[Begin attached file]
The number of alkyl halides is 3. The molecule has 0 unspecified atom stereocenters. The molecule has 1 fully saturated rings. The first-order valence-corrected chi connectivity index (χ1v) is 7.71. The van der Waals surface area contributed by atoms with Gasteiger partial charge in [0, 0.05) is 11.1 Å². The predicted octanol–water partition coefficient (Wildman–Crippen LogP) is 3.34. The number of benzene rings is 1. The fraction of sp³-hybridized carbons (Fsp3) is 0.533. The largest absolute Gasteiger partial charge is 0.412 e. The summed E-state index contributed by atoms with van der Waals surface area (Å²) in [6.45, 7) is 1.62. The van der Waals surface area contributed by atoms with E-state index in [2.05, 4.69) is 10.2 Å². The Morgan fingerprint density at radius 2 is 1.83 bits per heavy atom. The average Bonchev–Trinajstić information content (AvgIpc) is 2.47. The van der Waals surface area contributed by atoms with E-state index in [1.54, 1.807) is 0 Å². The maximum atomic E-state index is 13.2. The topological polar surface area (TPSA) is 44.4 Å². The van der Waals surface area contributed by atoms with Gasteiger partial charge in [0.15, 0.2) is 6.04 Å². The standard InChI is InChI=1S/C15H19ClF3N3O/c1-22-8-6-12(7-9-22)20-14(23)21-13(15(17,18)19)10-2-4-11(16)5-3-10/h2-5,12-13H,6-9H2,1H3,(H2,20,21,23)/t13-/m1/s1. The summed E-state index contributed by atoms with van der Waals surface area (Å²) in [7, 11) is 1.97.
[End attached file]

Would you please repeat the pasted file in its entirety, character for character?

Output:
The number of alkyl halides is 3. The molecule has 0 unspecified atom stereocenters. The molecule has 1 fully saturated rings. The first-order valence-corrected chi connectivity index (χ1v) is 7.71. The van der Waals surface area contributed by atoms with Gasteiger partial charge in [0, 0.05) is 11.1 Å². The predicted octanol–water partition coefficient (Wildman–Crippen LogP) is 3.34. The number of benzene rings is 1. The fraction of sp³-hybridized carbons (Fsp3) is 0.533. The largest absolute Gasteiger partial charge is 0.412 e. The summed E-state index contributed by atoms with van der Waals surface area (Å²) in [6.45, 7) is 1.62. The van der Waals surface area contributed by atoms with E-state index in [2.05, 4.69) is 10.2 Å². The Morgan fingerprint density at radius 2 is 1.83 bits per heavy atom. The average Bonchev–Trinajstić information content (AvgIpc) is 2.47. The van der Waals surface area contributed by atoms with E-state index in [1.54, 1.807) is 0 Å². The maximum atomic E-state index is 13.2. The topological polar surface area (TPSA) is 44.4 Å². The van der Waals surface area contributed by atoms with Gasteiger partial charge in [0.15, 0.2) is 6.04 Å². The standard InChI is InChI=1S/C15H19ClF3N3O/c1-22-8-6-12(7-9-22)20-14(23)21-13(15(17,18)19)10-2-4-11(16)5-3-10/h2-5,12-13H,6-9H2,1H3,(H2,20,21,23)/t13-/m1/s1. The summed E-state index contributed by atoms with van der Waals surface area (Å²) in [7, 11) is 1.97.